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‘Behold, I will put a fleece of wool in the floor; and if the dew be on the fleece only, and it be dry upon all the earth beside, then shall I know that Thou wilt save Israel by mine hand, as Thou hast said.’—JUDGES vi. 37.
The decisive moment had come when Gideon, with his hastily gathered raw levies, was about to plunge down to the plain to face immensely superior forces trained to warfare. No wonder that the equally untrained leader’s heart heat faster. Many a soldier, who will be steadfastly brave in the actual shock of battle, has tremors and throbbings on its eve. Gideon’s hand shook a little as he drew his sword.
I. Gideon’s request.
His petition for a sign was not the voice of unbelief or of doubt or of presumption, but in it spoke real, though struggling faith, seeking to be confirmed. Therefore it was not regarded by God as a sin. When a ‘wicked and adulterous generation asked for a sign,’ no sign was given it, but when faith asks for one to help it to grasp God’s hand, and to go on His warfare in His strength and as His instrument, it does not ask in vain.
Gideon’s prayer was wrapped, as it were, in an enfolding promise, for it is preceded and followed by the quotation of words of the Angel of the Lord who had ‘looked on him,’ and said, ‘Go in this thy might and save Israel from the hand of Midian: have not I sent thee?’ Prayers that begin and end with ‘as Thou hast spoken’ are not likely to be repulsed.
II. God’s answer.
God wonderfully allows Gideon to dictate the nature of the sign. He stoops to work it both ways, backwards and forwards, as it were. First the fleece is to be wet and the ground to be dry, then the fleece is to be dry and the ground wet. Miracle was a necessary accompaniment of revelation in those early days, as picture-books are of childhood. But, though we are far enough from being ‘men’ in Christ, yet we have not the same need for ‘childish things’ as Gideon and his contemporaries had. We have Christ and the Spirit, and so have a ‘word made more sure’ than to require signs. But still it is true that the same gracious willingness to help a tremulous faith, which carries its tremulousness to God in prayer, moves the Father’s heart to-day, and that to such petitions the answer is given even before they are offered: ‘Ask what ye will, and it shall be done unto you.’ No sign that eyes can see is given, but inward whispers speak assurance and communicate the assurance which they speak.
III. The meaning of the sign.
Many explanations have been offered. The main point is that the fleece is to be made different from the soil around it. It is to be a proof of God’s power to endow with characteristics not derived from, and resulting in qualities unlike, the surroundings.
Gideon had no thought of any significance beyond that. But we may allowably let the Scripture usage of the symbol of dew influence our reading into the symbol a deeper meaning than it bore to him.
God makes the fleece wet with dew, while all the threshing-floor is dry. Dew is the symbol of divine grace, of the silently formed moisture which, coming from no apparent source, freshens by night the wilted plants, and hangs in myriad drops, that twinkle into green and gold as the early sunshine strikes them, on the humblest twig. That grace is plainly not a natural product nor to be accounted for by environment. The dew of the Spirit, which God and God only, can give, can freshen our worn and drooping souls, can give joy in sorrow, can keep us from being touched by surrounding evils, and from being parched by surrounding drought, can silently ‘distil’ its supplies of strength according to our need into our else dry hearts.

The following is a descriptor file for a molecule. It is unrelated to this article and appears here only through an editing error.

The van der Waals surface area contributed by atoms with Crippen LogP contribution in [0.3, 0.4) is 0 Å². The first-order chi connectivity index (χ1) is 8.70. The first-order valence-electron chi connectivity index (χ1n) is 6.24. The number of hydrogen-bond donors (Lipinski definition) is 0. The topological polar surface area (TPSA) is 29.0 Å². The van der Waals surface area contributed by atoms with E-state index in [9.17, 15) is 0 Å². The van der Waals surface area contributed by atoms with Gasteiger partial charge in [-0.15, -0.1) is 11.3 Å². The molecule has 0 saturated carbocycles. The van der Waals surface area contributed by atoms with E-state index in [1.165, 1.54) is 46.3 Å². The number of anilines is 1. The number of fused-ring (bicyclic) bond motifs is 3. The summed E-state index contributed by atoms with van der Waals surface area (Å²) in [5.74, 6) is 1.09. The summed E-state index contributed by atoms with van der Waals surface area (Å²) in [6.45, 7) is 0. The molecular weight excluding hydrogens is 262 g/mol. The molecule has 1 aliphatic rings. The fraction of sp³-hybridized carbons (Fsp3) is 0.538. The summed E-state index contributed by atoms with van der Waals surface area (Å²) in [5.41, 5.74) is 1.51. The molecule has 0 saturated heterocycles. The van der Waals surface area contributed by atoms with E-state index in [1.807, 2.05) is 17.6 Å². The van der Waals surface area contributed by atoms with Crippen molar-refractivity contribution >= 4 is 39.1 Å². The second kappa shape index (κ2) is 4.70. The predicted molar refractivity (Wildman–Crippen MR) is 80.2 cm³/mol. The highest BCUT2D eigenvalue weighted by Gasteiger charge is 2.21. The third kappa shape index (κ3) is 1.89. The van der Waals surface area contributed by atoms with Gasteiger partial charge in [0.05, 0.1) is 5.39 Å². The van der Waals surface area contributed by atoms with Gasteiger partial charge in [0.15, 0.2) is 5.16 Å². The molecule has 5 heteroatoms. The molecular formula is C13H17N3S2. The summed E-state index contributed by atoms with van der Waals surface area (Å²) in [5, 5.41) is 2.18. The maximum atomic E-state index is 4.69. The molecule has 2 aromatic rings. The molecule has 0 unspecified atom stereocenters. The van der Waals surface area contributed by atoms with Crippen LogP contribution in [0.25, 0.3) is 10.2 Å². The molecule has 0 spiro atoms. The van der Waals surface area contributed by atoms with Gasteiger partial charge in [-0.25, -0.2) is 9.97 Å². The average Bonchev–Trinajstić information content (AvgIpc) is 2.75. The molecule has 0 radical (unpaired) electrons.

The wet fleece on the dry ground was not only a revelation of God’s power, but may be taken as a pattern of what God’s soldiers must ever be. A prophet long after Gideon said: ‘The remnant of Jacob shall be in the midst of many peoples as dew from the Lord,’ bringing to others the grace which they have received that they may diffuse it, and turning the dry and thirsty land where no water is into fertility, and the ‘parched ground’ into a ‘pool.’
We have said that the main point of Gideon’s petition was that the fleece should be made unlike the threshing-floor, and that that unlikeness, which could obviously not be naturally brought about, was to be to him the sure token that God was at work to produce it. The strongest demonstration that the Church can give the world of its really being God’s Church is its unlikeness to the world. If it is wet with divine dew when all the threshing-floor is dry, and if, when all the floor is drenched with poisonous miasma, it is dry from the diffused and clinging malaria, the world will take knowledge of it, and some souls be set to ask how this unlikeness comes. When Haman has to say: ‘There is a certain people scattered abroad and dispersed among the peoples . . . and their laws are diverse from those of every people,’ he may meditate murder, but ‘many from among the people of the land’ will join their ranks. Gideon may or may not have thought of the fleece as a symbol of his little host, but we may learn from it the old lesson, ‘Be not conformed to this world, but be ye transformed by the renewing of your minds.’
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